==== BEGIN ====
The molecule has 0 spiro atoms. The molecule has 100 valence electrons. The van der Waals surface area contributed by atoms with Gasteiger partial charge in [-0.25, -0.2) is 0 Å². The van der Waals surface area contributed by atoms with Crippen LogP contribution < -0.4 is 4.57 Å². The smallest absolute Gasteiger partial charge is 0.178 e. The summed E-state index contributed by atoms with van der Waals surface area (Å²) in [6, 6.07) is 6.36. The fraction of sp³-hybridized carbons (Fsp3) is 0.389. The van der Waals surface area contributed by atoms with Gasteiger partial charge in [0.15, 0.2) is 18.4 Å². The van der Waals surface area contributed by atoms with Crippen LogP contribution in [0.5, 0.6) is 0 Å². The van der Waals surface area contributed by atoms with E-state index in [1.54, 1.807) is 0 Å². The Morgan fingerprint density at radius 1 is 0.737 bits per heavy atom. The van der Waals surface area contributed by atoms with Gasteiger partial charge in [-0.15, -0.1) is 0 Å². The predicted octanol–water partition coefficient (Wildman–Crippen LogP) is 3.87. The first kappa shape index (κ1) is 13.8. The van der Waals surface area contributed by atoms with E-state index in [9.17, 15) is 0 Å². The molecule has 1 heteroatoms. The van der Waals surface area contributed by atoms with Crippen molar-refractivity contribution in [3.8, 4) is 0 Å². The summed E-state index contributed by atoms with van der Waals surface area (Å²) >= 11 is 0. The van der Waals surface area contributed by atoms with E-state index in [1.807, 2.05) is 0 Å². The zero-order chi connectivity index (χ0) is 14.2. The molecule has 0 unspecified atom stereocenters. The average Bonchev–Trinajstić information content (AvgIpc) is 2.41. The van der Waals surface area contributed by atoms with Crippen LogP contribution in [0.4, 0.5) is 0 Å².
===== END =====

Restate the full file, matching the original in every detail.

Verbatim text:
The molecule has 0 spiro atoms. The molecule has 100 valence electrons. The van der Waals surface area contributed by atoms with Gasteiger partial charge in [-0.25, -0.2) is 0 Å². The van der Waals surface area contributed by atoms with Crippen LogP contribution < -0.4 is 4.57 Å². The smallest absolute Gasteiger partial charge is 0.178 e. The summed E-state index contributed by atoms with van der Waals surface area (Å²) in [6, 6.07) is 6.36. The fraction of sp³-hybridized carbons (Fsp3) is 0.389. The van der Waals surface area contributed by atoms with Gasteiger partial charge in [0.15, 0.2) is 18.4 Å². The van der Waals surface area contributed by atoms with Crippen LogP contribution in [0.5, 0.6) is 0 Å². The van der Waals surface area contributed by atoms with E-state index in [1.54, 1.807) is 0 Å². The Morgan fingerprint density at radius 1 is 0.737 bits per heavy atom. The van der Waals surface area contributed by atoms with Gasteiger partial charge in [-0.15, -0.1) is 0 Å². The predicted octanol–water partition coefficient (Wildman–Crippen LogP) is 3.87. The first kappa shape index (κ1) is 13.8. The van der Waals surface area contributed by atoms with E-state index in [9.17, 15) is 0 Å². The molecule has 1 heteroatoms. The van der Waals surface area contributed by atoms with Crippen molar-refractivity contribution in [3.8, 4) is 0 Å². The summed E-state index contributed by atoms with van der Waals surface area (Å²) >= 11 is 0. The van der Waals surface area contributed by atoms with E-state index in [1.807, 2.05) is 0 Å². The zero-order chi connectivity index (χ0) is 14.2. The molecule has 0 unspecified atom stereocenters. The average Bonchev–Trinajstić information content (AvgIpc) is 2.41. The van der Waals surface area contributed by atoms with Crippen LogP contribution in [0.4, 0.5) is 0 Å².